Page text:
By Olli Kivinen
The military exercises that have been held near the Strait of Hormuz, between the Persian gulf and the Gulf of Oman show clearly how dangerous an option the use of violence against Iran’s nuclear programme would be. For that reason, Western powers are pushing for increasingly severe sanctions against Iran.
Flowing through the Strait of Hormuz every day are 17 million barrels of oil. Protecting the traffic is extremely difficult, if an armed conflict were to break out between Iran and the outsiders.
The situation is underscored further by the fact that there are numerous big oil producers on the shores of the Persian Gulf. Countries joining them include Iraq, whose oil resources are among the biggest in the world. In the present global economic situation, the rapid rise in the price of oil that would follow any military action would be a serious setback for a world economy that is back on track for cautious growth.
The United States and other western powers want to prevent Iran from getting the capability of developing nuclear weapons, because it is feared that they would fall into the hands of terrorists. Another goal is to wean Iran from other types of support for terrorists.
The current radical Iranian leadership, which is under the supervision of clerics, has been giving blood-curdling statements, particularly concerning the destruction of Israel, and has helped various groups opposed to Israel. Experts differ as to how great a danger an Iranian nuclear weapon would ultimately be, if the country actually develops one. The differences are even reflected in statements by the Israeli government.
Iran’s nuclear bomb is a political weapon, and using it against other countries would not be possible. Iran’s leaders are men who implement tough policy, but they are not insane. They know quite well that the use of a nuclear weapon would lead to massive retaliation.
In reality, the possibilities of the west to resort to the use of force are slight. In addition to the rise in the price of oil, Iran is capable of causing regional chaos that would immediately turn against the Western powers. The war in Afghanistan would become more hopeless than before, as the border between Iran and Afghanistan is more than 900 kilometres long.
Iran is no ordinary country. It is a nation of 70 million inhabitants who are proud of their history. In addition, the country demonstrated a very strong willingness to defend itself in the 1980s in a nine-year-long war against Iraq.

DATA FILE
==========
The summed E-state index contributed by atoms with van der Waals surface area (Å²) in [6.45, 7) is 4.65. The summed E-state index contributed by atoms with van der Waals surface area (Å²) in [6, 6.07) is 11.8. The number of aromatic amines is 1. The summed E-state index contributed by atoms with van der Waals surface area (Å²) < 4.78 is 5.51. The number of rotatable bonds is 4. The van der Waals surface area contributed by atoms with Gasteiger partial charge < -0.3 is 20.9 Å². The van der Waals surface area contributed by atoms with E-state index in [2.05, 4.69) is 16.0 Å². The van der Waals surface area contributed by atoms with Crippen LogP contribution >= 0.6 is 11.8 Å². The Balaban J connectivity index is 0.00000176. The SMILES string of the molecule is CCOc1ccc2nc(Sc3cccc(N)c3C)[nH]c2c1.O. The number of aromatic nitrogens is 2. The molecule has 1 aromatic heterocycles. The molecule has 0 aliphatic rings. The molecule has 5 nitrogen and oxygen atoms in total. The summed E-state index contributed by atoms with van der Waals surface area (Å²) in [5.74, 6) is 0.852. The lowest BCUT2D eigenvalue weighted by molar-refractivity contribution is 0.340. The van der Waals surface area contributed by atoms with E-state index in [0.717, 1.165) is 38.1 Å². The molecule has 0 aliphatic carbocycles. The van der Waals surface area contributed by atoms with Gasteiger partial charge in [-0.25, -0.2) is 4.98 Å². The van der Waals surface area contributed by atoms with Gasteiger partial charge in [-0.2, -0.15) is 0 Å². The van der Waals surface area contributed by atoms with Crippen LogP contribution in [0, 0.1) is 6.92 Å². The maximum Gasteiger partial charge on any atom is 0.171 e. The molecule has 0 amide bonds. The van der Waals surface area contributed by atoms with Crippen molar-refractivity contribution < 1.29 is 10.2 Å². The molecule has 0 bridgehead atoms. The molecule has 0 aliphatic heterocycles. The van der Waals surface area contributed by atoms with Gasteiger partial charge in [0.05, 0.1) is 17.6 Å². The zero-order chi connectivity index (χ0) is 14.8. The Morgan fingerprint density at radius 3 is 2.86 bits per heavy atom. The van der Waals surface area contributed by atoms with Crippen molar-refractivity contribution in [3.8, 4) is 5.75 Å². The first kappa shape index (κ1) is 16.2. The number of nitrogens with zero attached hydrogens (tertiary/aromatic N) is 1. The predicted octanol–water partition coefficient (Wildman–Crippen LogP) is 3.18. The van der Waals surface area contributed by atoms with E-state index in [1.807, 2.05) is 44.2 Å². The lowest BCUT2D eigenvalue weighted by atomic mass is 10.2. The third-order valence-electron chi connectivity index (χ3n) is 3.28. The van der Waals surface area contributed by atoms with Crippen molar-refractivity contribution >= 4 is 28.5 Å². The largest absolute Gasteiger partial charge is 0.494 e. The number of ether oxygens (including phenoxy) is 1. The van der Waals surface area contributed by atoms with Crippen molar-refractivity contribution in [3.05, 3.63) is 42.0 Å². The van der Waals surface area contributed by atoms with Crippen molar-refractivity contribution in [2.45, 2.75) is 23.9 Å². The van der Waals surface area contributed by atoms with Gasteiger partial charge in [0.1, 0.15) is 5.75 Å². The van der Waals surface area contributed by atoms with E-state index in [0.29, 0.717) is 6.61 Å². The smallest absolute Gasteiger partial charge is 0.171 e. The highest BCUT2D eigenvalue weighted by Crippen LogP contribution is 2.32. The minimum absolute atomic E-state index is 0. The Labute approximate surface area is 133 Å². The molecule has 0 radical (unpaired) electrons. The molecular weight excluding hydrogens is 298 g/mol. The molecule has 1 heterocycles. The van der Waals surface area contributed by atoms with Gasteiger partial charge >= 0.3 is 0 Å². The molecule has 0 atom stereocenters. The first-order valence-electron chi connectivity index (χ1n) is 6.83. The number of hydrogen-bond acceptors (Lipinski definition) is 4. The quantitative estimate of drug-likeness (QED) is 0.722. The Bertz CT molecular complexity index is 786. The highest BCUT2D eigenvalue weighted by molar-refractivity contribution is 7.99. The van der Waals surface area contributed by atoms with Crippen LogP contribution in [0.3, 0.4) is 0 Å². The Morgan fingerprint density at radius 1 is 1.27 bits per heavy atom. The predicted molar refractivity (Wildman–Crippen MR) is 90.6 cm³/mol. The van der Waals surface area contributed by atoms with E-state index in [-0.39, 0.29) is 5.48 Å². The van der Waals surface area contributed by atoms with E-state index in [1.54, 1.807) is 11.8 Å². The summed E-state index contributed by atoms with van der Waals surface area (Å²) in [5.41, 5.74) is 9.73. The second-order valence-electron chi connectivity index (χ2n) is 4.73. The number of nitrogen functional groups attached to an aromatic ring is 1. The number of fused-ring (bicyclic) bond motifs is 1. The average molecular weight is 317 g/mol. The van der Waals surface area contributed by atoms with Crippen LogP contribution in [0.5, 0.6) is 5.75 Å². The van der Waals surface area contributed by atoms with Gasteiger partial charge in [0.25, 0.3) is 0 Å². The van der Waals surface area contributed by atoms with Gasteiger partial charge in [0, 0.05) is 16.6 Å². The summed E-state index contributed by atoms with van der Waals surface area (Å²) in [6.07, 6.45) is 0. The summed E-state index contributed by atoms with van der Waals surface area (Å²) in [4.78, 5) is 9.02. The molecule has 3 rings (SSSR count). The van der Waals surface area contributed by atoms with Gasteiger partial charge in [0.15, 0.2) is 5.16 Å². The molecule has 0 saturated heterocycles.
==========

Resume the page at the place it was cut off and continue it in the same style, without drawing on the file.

A new clash would be a heavy blow against the reputation of the Western countries. Two increasingly unpopular wars are underway in the area, and starting a third would be truly stupid. This is certainly recognised in Iran, and in those countries that have taken a negative view of the sanctions against Iran.
The military commanders of several large Western countries also question the advisability of using force. In addition, the feasibility of using air strikes to destroy the nuclear facilities, which have been dispersed in many different locations, is questionable.
Sanctions are the best way to get Iran to follow international inspection mechanisms in its nuclear programme, and thus to prove the claim that the programme is a peaceful one. The goal of the United States and its allies is now to win the approval of tougher sanctions in the UN Security Council. The European Union and through it, Finland, are powerfully involved in the project.
Work has long been taking place under high pressure, especially to persuade Russia and China to join a common front. China especially has been unwilling to take a firmer grip both in Iran and elsewhere, because its policies aim at securing raw materials with little regard to human rights violations and other similar impediments.
The Americans believe that the resolutions of the Security Council will be implemented in a somewhat watered-down form in the coming weeks. After that, the Western powers will seek to implement an even tougher economic isolation of Iran. Especially on the firing line is the fist of the Iranian government, the Revolutionary Guard, which has also become a big cluster of enterprises.
New sanctions also mean quite simply that Iranian companies would have to decide if they are to work together with Iran or the United States and its allies. The method has been tried on a few Iranian banks, and many American companies have cut their ties to Iran. A new idea is to place sanctions on Iran’s state bank.
A key question with respect to the future is whether or not economic sanctions will have any impact. There is no guarantee that they would, even though sanctions would inevitably cause problems for Iran’s government and its people. In Western countries, which are accustomed to stable conditions, there have often been miscalculations about the degree to which sanctions would shake the governments of undemocratic countries. In addition to China and Russia, the effectiveness of sanctions are questioned by Turkey and Brazil, both of which are members of the Security Council this year. In addition, it is easy to use money to encourage the evasion of sanctions.
Suffering most from sanctions are ordinary people. Heavy-handed despotic regimes are able to keep their citizens under control for decades, and to turn adversity to their advantage by strengthening the home front. In Iran religion strengthens the resistance.
Iran also has moderate forces struggling against those who are currently in power, but nobody has a clear picture of their real strength. Western countries need to be careful not to destroy the possibilities of the opposition to operate, because the best hope for resolving the whole problem would be a peaceful transition of power.
Helsingin Sanomat / First published in print 27.4.2010